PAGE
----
If you went to Sunday School in the same era as I did, you saw at least a couple times a picture something like this:
Generally the word in the middle was “God” (not “Trinity”) with “is” pointing out from that center to each of the three points of the triangle: God is the Father, God is the Son, God is the Holy Spirit. And “is not” ran along each of the three sides: the Father is not the Son, the Son is not the Spirit, and so forth.
If we think of the picture with “loves” instead of “is not,” it seems to fit better with the New Testament, especially the Gospel of John. Even Jesus’ “I and the Father are one” (John 10:30) makes better sense as referring to love rather than to is-ness or isn’t-ness. The relationships within the Trinity are thus characterized as love, agreement, and mutual action, rather than as “is not.” Anything that sounds like conflict or bargaining has no place in describing those relationships. And each instance of “love” connecting the points of this triangle is only strengthened by the other instances. Love all around.
Here is a similar triangle:
Here, you are, as you are with Mr. Rogers, my neighbor. Here also there is love all around, but now, it seems, one “love” might come into conflict with another. All the more so if we add more corners to the polygon by, for instance, considering that I have many neighbors, that I love myself as well, and that love of family and romantic love are both different from neighbor-love.
I say “it seems” that these various loves can come into conflict, because the reasons they might do so reflect not the strength of this or that love but the weakness and incompleteness of love. Each direction or kind of love should be united with and strengthened by each other direction of love. If a parent is distracted from prayer by children, the problem is not conflict between love for God and love for the kids but our inadequacy for the task of love. “He who loves his neighbor loves God; and he who loves God loves his own soul” (Anthony of Egypt).
Love in any of these directions is connected to love in each of the other directions and requires the others, whoever it is you are given to love, to be complete. There is no escaping from one love into another — from, for instance, the difficulties of love for my wife into a supposedly higher form of love, be it for God, another woman, or humanity. Each love strengthens and never weakens every other. Love for God and love for other people ride together, and neither can draw off energy from the other — in the same way that love within the Trinity is not diminished but strengthened by God’s love for us, even when the Father’s love for us sends Jesus to the cross.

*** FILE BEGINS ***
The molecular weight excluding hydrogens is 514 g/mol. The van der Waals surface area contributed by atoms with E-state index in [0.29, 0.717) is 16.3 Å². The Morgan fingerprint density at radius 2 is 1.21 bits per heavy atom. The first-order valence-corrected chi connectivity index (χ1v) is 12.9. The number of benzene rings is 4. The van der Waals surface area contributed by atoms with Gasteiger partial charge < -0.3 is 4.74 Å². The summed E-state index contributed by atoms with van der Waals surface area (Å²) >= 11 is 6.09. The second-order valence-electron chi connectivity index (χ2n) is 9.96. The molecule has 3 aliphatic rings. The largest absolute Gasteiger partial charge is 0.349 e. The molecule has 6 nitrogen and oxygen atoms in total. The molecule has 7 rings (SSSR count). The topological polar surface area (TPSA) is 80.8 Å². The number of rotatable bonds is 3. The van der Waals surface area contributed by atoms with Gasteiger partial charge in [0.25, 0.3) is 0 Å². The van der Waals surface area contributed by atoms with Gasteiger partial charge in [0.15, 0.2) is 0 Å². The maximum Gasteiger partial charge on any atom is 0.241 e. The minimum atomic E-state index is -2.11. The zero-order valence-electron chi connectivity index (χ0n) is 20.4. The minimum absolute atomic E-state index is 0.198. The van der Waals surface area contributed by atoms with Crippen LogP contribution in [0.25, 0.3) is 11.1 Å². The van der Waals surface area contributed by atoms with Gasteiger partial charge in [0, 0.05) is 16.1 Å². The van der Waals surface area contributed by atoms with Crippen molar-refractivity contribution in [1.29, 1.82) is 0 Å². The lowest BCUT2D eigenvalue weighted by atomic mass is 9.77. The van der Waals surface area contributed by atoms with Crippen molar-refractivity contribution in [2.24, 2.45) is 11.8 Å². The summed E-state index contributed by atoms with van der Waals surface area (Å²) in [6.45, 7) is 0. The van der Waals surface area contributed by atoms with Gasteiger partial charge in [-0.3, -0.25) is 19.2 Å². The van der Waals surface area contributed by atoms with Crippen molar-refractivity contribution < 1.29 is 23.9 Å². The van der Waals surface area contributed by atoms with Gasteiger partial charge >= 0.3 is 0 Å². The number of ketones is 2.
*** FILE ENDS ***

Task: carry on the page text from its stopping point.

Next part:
But Jesus says that our loves do come into conflict:
Don’t think I’ve come to bring peace to the earth. I didn’t come to bring peace, but a sword. I’ve come to set a man against his father, a daughter against her mother, and a daughter-in-law against her mother-in-law. A person’s enemies will be his own family-members. Whoever loves father or mother more than me is not worthy of me, and whoever loves son or daughter more than me is not worthy of me. (Matthew 10:34-37; also Luke 14:26)
A man gave a great banquet and invited many. When it was time for the banquet, he sent his servant out to tell those who had been invited, “Come, for everything is ready now.” But they all began to make excuses…. [One said] “I just got married, so I can’t come” [“I’m not about to interrupt my honeymoon!”]…. The master said … “… None of those people who I invited will get a taste of my banquet!” (Luke 14:16-24)
The sheer urgency of getting into the line of Jesus’ disciples and proclaimers runs smack up against love for family, including a man’s new bride. Jesus speaks bluntly: If you love any of them more than you love me, then you’re not good enough for me.
The problem is not Jesus, though perhaps he is somewhat given to hyperbole. The problem is also not my wife, or at least I hope not. I can read these words of Jesus and still not advocate anyone leaving his or her spouse to “go on mission,” but if I do both of those things together, the reading and the non-advocating, without some discomfort or nervousness about how seriously I’m taking Jesus’ words, then I’m not paying attention. Jesus does not make it easy (he didn’t come to bring that kind of peace either). Perhaps it is just in serious listening to such words of Jesus that we find out how much our love for each other is unlike a neighbor-love that fulfills the second great commandment in a way that does not conflict with fulfillment of the first great commandment (Matthew 22:36-39).
Anthony (“the Great”) was a third and fourth-century Christian hermit who became the founder of a monastery, perhaps the first Christian monastery. The quotation is from The Letters of Saint Anthony the Great, tr. Derwas Chitty (Fairacres: Sisters of the Love of God, 1975), 22. Cf. 1 John 4:20.
The connection of each direction of love to the others: I draw this suggestion from chapter 2, “Love,” of Roberta Bondi’s To Love as God Loves (Philadelphia: Fortress, 1987). She has much more to say about this connectedness, and she also put me on to Anthony of Egypt.